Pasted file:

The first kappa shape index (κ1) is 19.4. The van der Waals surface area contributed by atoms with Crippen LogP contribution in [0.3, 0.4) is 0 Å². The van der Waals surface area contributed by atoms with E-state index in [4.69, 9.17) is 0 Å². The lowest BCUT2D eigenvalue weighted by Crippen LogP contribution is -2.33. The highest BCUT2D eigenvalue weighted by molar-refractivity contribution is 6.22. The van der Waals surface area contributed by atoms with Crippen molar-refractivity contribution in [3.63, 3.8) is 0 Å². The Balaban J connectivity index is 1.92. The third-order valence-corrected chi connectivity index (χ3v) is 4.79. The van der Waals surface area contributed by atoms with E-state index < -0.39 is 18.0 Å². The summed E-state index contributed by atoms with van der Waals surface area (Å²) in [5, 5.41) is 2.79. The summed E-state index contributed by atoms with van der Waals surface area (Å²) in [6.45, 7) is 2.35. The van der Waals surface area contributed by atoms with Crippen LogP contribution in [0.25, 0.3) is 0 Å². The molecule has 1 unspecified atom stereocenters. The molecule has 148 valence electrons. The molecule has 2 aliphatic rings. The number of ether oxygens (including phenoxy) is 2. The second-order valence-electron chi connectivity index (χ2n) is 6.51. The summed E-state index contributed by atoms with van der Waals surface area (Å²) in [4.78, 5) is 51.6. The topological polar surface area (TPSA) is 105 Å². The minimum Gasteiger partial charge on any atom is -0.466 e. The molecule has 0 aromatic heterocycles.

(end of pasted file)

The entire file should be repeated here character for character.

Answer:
The first kappa shape index (κ1) is 19.4. The van der Waals surface area contributed by atoms with Crippen LogP contribution in [0.3, 0.4) is 0 Å². The van der Waals surface area contributed by atoms with E-state index in [4.69, 9.17) is 0 Å². The lowest BCUT2D eigenvalue weighted by Crippen LogP contribution is -2.33. The highest BCUT2D eigenvalue weighted by molar-refractivity contribution is 6.22. The van der Waals surface area contributed by atoms with Crippen molar-refractivity contribution in [3.63, 3.8) is 0 Å². The Balaban J connectivity index is 1.92. The third-order valence-corrected chi connectivity index (χ3v) is 4.79. The van der Waals surface area contributed by atoms with E-state index < -0.39 is 18.0 Å². The summed E-state index contributed by atoms with van der Waals surface area (Å²) in [5, 5.41) is 2.79. The summed E-state index contributed by atoms with van der Waals surface area (Å²) in [6.45, 7) is 2.35. The van der Waals surface area contributed by atoms with Crippen LogP contribution in [0.25, 0.3) is 0 Å². The molecule has 1 unspecified atom stereocenters. The molecule has 148 valence electrons. The molecule has 2 aliphatic rings. The number of ether oxygens (including phenoxy) is 2. The second-order valence-electron chi connectivity index (χ2n) is 6.51. The summed E-state index contributed by atoms with van der Waals surface area (Å²) in [4.78, 5) is 51.6. The topological polar surface area (TPSA) is 105 Å². The minimum Gasteiger partial charge on any atom is -0.466 e. The molecule has 0 aromatic heterocycles.